Less than three months after signing a deal last year to buy Philadelphia Gas Works, the chief executive officer of UIL Holdings Corp. received a secret overture to explore a merger with a Spanish energy firm.

James P. Torgerson, the UIL chief executive, "expressed an interest but indicated that he was focused on completing the PGW transaction and did not wish to enter into any discussions, at that time, that could interfere with its completion," according to a document filed with the U.S. Securities and Exchange Commission.

By December, UIL's deal with PGW had collapsed. And three months later, the Connecticut company agreed to be acquired for $3 billion by Iberdrola USA, the Spanish firm's American subsidiary.

Yet in Philadelphia political circles, interest in the covert courtship of UIL and Iberdrola amid UIL's doomed 2014 campaign to buy PGW lingers.

Though City Council openly jilted UIL months before the company walked away from its PGW bid, Council members regard UIL's sale to Iberdrola with suspicion. In defending their refusal to hold hearings to explore PGW's privatization, Council members now cite UIL's subsequent deal with Iberdrola as evidence of the company's bad intent.

"When did UIL and Iberdrola begin discussing the possibility of a takeover?" Council President Darrell L. Clarke wrote in letter published in The Inquirer after UIL and Iberdrola announced the merger. "Was its effort to acquire PGW designed to help UIL stave off a takeover by a much larger company, or to increase its asking price?"

In a recent interview, Jim Kenney, the Democratic mayoral candidate and a former councilman, referred to the Iberdrola transaction, saying that he preferred that PGW's profits flow to the city rather than UIL or "the Spanish company that we didn't even know was in the picture at the time."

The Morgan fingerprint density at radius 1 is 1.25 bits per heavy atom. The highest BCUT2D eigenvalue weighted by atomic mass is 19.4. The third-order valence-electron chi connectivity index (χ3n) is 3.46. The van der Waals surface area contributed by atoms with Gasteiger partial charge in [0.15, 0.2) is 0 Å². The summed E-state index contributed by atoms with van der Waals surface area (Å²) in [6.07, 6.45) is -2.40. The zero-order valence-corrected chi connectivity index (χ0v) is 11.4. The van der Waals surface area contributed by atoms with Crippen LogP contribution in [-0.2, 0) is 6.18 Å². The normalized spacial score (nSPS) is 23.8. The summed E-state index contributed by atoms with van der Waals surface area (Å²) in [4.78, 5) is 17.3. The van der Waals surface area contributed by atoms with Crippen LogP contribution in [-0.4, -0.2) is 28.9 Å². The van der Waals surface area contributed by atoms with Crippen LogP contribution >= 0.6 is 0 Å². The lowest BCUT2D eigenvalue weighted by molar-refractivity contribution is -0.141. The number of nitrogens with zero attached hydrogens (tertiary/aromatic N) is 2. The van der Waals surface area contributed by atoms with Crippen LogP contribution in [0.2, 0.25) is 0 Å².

Iberdrola USA's registration statement, filed with the SEC during the summer, sheds light on details of the transaction that have been the subject of speculation by Council members.

Iberdrola's chief development officer initiated a discussion with UIL's Torgerson on May 20, 2014, about 11 weeks after Torgerson signed the deal with the Nutter administration to buy PGW for $1.9 billion, according to the SEC filing. The city had selected UIL after a protracted sales process that began with more than 30 bidders.

According to a narrative in its SEC filing, Iberdrola indicated that it was interested in a merger "whether or not the PGW transaction was completed."

A wind-turbine manufacturer whose Maine-based U.S. subsidiary owns several Northeast electrical utilities, Iberdrola had long-standing relations with UIL. It sold three New England gas utilities to UIL in 2010, after which executives of the firms stayed in "regular contact" with each other, according to the SEC filing.

UIL, which is based in New Haven, Conn., and owns four utilities, portrayed the contact as routine networking in an industry undergoing much consolidation. It said its senior managers regularly meet with executives of other utilities "to discuss industry trends and possible transactions to enhance shareholder value."